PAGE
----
Bloomsday Race Officials To Make Minimal Security Adjustments - Spokane, North Idaho News & Weather KHQ.com

Bloomsday Race Officials To Make Minimal Security Adjustments

Updated:
Minimal adjustments have been made to the Bloomsday security plans. Minimal adjustments have been made to the Bloomsday security plans.

Bloomsday race officials have made minimal adjustments after reviewing the race's security measures, a member of the board of directors said earlier this week.

Race officials met with representatives from the city of Spokane, as well as law enforcement and fire agencies on Thursday morning to discuss security issues for the May 5th 12K race. The group generally meets at least once or twice prior to the event said Al Odenthal, a member of the Bloomsday board of directors.

"In terms of our security review and our contingency plan, we've done it for a long time and have lots built in," Odenthal said. "We didn't have to change a lot. There's been a lot going on in the background we've been doing for a long time."

Odenthal said the tragic events at the Boston Marathon two weeks ago "focused on different contingencies of the race" and were always part of the Bloomsday discussions. That being said, the meeting probably examined the processes and contingency plans to a fuller extent because of the bombings in Boston, Odenthal said.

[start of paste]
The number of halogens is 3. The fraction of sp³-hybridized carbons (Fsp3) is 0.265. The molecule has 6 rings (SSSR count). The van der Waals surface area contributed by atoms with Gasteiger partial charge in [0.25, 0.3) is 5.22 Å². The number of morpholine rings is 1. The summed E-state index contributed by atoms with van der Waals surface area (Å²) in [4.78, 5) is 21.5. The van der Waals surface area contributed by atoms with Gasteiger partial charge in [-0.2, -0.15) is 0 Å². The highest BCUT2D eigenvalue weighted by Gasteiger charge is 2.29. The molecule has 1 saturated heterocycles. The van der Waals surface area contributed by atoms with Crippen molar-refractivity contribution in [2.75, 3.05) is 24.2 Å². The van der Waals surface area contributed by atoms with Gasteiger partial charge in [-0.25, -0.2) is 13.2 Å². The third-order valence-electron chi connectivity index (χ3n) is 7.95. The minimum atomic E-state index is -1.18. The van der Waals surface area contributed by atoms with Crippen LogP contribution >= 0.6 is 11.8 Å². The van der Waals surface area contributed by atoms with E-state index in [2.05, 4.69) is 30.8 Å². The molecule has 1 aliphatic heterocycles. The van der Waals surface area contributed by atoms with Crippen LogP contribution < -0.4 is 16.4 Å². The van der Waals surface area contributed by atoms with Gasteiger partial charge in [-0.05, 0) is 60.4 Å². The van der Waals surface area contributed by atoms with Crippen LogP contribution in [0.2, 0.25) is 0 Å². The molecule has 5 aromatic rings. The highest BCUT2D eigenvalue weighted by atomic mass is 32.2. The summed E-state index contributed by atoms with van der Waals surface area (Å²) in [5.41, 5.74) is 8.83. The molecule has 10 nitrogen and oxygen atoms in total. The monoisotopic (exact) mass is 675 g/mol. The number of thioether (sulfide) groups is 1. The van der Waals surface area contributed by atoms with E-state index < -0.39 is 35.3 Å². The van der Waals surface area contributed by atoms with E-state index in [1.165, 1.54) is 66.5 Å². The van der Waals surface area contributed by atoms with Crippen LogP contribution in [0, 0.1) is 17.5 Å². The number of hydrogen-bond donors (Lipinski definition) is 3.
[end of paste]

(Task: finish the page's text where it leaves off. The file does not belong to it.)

The one major security difference at Bloomsday will be at the starting line, where spectators will not be able to mingle with runners. To get to the correct loading zone, runners walk down either Main Avenue or Sprague Avenue to the cross street that they're assigned to begin at (correlates to the color on each race bib). The runners then walk up a block to Riverside Avenue, where the race begins.

In the past, Odenthal said the area between Main and Sprague has been a "loose zone, but this year spectators will not be able to accompany runners to that locale.

Odenthal said that Bloomsday officials are also asking people to adhere to the motto, "If you see something, say something."

"For a major sporting event, the concern is always focused on participant safety," Odenthal said. "You're really in the realm of what are reasonable steps you can take? And, therein becomes the balance. This is not a security event, this is a sporting event. At some point in time you're going to have an interface with the public and security."